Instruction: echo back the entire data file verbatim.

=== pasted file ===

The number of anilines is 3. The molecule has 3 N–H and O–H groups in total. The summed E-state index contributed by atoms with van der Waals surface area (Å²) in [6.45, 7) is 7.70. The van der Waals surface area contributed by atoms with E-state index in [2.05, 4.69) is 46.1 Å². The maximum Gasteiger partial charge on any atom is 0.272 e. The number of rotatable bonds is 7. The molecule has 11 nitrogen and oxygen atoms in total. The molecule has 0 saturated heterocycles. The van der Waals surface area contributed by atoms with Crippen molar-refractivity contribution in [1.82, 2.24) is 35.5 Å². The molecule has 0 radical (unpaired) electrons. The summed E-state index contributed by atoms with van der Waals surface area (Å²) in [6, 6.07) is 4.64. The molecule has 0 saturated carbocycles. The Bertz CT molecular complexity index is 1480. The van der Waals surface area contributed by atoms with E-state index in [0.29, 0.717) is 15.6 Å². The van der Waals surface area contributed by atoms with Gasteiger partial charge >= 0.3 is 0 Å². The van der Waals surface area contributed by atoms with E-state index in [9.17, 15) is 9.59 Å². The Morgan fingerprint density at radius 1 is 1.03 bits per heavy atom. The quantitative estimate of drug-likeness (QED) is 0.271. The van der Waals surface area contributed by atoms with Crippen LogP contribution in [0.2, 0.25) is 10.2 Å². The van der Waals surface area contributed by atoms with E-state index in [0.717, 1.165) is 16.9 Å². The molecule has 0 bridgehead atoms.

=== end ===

The number of anilines is 3. The molecule has 3 N–H and O–H groups in total. The summed E-state index contributed by atoms with van der Waals surface area (Å²) in [6.45, 7) is 7.70. The van der Waals surface area contributed by atoms with E-state index in [2.05, 4.69) is 46.1 Å². The maximum Gasteiger partial charge on any atom is 0.272 e. The number of rotatable bonds is 7. The molecule has 11 nitrogen and oxygen atoms in total. The molecule has 0 saturated heterocycles. The van der Waals surface area contributed by atoms with Crippen molar-refractivity contribution in [1.82, 2.24) is 35.5 Å². The molecule has 0 radical (unpaired) electrons. The summed E-state index contributed by atoms with van der Waals surface area (Å²) in [6, 6.07) is 4.64. The molecule has 0 saturated carbocycles. The Bertz CT molecular complexity index is 1480. The van der Waals surface area contributed by atoms with E-state index in [0.29, 0.717) is 15.6 Å². The van der Waals surface area contributed by atoms with Gasteiger partial charge >= 0.3 is 0 Å². The van der Waals surface area contributed by atoms with E-state index in [9.17, 15) is 9.59 Å². The Morgan fingerprint density at radius 1 is 1.03 bits per heavy atom. The quantitative estimate of drug-likeness (QED) is 0.271. The van der Waals surface area contributed by atoms with Crippen LogP contribution in [0.2, 0.25) is 10.2 Å². The van der Waals surface area contributed by atoms with E-state index in [0.717, 1.165) is 16.9 Å². The molecule has 0 bridgehead atoms.